Resize multiple images in one go

Published by TheJoe on

Estimated reading time: 2 minutes


This article was published more than a year ago, there may have been developments.
Please take this into account.

Resize Images, since the photo editing programs have become part of the routine of the average, is a task as simple as trivial. It is used especially for smaller size is available save bandwidth on the transfer of the file: smaller image will load faster and also to use the images on the web is not the high resolution needed. The problem arises when we have a considerable number of images to be resized, open them one by one can become quite long and tedious.

One of the solutions is “David’s Batch Processor“, a plugin for Gimp that allows you to run some filters on multiple images, including the “Resize” to resize.

David’s Batch Processor” can be fun to discover, and can certainly speed up the work that otherwise we would hand, but compared to other programs is slow. I know the fastest way to resize multiple images in one go is the command line. ImageMagick is a small yet powerful command line tool (obtained via the web as added library to PHP). ImageMagick is a program that includes several commands, Today we see a couple.


The command “convert” converts the input image and creates a copy. Eventually we will have processing the initial image and the converted image. With “convert” you can not overwrite an image.

Now let's see how it is possible change the size of an image:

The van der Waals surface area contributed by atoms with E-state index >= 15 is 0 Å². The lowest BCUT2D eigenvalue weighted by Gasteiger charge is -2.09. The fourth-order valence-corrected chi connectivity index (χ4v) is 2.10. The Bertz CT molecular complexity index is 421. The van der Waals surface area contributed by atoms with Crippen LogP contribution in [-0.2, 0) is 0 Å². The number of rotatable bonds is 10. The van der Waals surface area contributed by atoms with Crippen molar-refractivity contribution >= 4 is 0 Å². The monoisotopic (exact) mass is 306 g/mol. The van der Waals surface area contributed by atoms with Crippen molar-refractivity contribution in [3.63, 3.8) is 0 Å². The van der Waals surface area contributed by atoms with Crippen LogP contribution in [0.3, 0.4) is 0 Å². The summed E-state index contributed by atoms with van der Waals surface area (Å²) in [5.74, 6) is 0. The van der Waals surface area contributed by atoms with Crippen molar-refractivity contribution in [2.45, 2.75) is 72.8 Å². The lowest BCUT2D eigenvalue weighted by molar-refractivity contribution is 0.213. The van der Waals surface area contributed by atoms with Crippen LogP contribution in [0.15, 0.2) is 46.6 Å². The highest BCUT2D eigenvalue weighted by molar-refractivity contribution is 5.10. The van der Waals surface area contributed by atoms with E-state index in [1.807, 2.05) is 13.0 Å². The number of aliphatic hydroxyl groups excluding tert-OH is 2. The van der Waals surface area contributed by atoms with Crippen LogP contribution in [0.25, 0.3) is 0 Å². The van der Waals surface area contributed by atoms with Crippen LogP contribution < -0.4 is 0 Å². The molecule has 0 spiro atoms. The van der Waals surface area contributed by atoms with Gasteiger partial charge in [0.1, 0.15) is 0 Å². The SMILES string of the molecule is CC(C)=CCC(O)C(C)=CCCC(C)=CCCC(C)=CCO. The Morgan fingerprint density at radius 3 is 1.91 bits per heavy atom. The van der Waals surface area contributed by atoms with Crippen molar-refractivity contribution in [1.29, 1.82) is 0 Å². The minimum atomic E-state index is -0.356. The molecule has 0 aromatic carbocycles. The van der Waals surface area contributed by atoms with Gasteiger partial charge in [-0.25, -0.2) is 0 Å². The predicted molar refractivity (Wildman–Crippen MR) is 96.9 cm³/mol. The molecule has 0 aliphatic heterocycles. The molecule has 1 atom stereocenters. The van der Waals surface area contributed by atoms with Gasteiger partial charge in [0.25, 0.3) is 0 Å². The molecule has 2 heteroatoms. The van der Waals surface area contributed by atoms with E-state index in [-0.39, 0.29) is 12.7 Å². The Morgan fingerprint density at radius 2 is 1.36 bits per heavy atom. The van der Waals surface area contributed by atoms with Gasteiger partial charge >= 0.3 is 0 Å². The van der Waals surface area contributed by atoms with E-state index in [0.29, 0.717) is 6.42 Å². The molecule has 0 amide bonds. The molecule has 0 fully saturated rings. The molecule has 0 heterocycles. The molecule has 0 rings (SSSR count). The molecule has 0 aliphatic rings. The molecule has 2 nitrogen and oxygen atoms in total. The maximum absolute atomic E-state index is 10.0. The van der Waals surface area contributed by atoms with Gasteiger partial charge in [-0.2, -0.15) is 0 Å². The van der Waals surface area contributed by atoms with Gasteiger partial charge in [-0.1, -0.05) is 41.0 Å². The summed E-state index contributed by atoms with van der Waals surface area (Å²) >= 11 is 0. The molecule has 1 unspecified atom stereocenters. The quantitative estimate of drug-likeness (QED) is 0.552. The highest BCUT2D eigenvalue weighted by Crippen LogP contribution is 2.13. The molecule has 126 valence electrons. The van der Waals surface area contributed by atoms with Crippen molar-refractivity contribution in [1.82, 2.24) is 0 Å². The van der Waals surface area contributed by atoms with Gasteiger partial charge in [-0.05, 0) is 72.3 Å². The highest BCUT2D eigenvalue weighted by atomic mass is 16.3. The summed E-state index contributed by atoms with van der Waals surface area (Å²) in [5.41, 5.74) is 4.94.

convert -geometry 1024x 1.jpg 1_mod.jpg

This command resizes the long side image “1.jpg” a 1024px, maintaining unchanged proportions.

for i in *.jpg; do convert -geometry 1024x $i thumb-$i; done

This other command performs the same work, but converts all images with estensione “.jpg” 1024px to the side.

for i in *.jpg; do convert -scale 50% $i thumb-$i; done

This other command uses the argument “scale” in place of “geometry“. The argument “scale” is used together with the percentage of reduction / magnification image. In this case the image will be halved.

convert originale.jpg originale.png

Should be noted that “convert” can also be used to change the file extension (will always create a copy without overwriting).

Look here:  The bizarre requests in the graphics industry


The command “mogrify” is virtually identical to the command “convert“, the difference is that it will not create a copy of the original, but overwrite the input image. Eye so you do not overwrite if it is not exactly what you want to do.

In a few minutes we finished to resize our images, and we did not do the job manually. A real godsend.


I keep this blog as a hobby by 2009. I am passionate about graphic, technology, software Open Source. Among my articles will be easy to find music, and some personal thoughts, but I prefer the direct line of the blog mainly to technology. For more information contact me.


Francesco Paolo · 26 November 2015 at 1:47 PM

Hello I want to know how I can use the command mogrify to resize a file 800×400 a 800×800 maintaining the aspect ratio.


    TheJoe · 30 November 2015 at 10:55 AM

    I do not think you understand. Your starting image is 800×400. You will scalarne size (both), because it modifies only the aspect ratio is not respected.
    Maybe you're going to “cut off” part of the image, in this case you can cut it to 400×400 and then oversize it 800×800. Obviously you have a poor quality when done.

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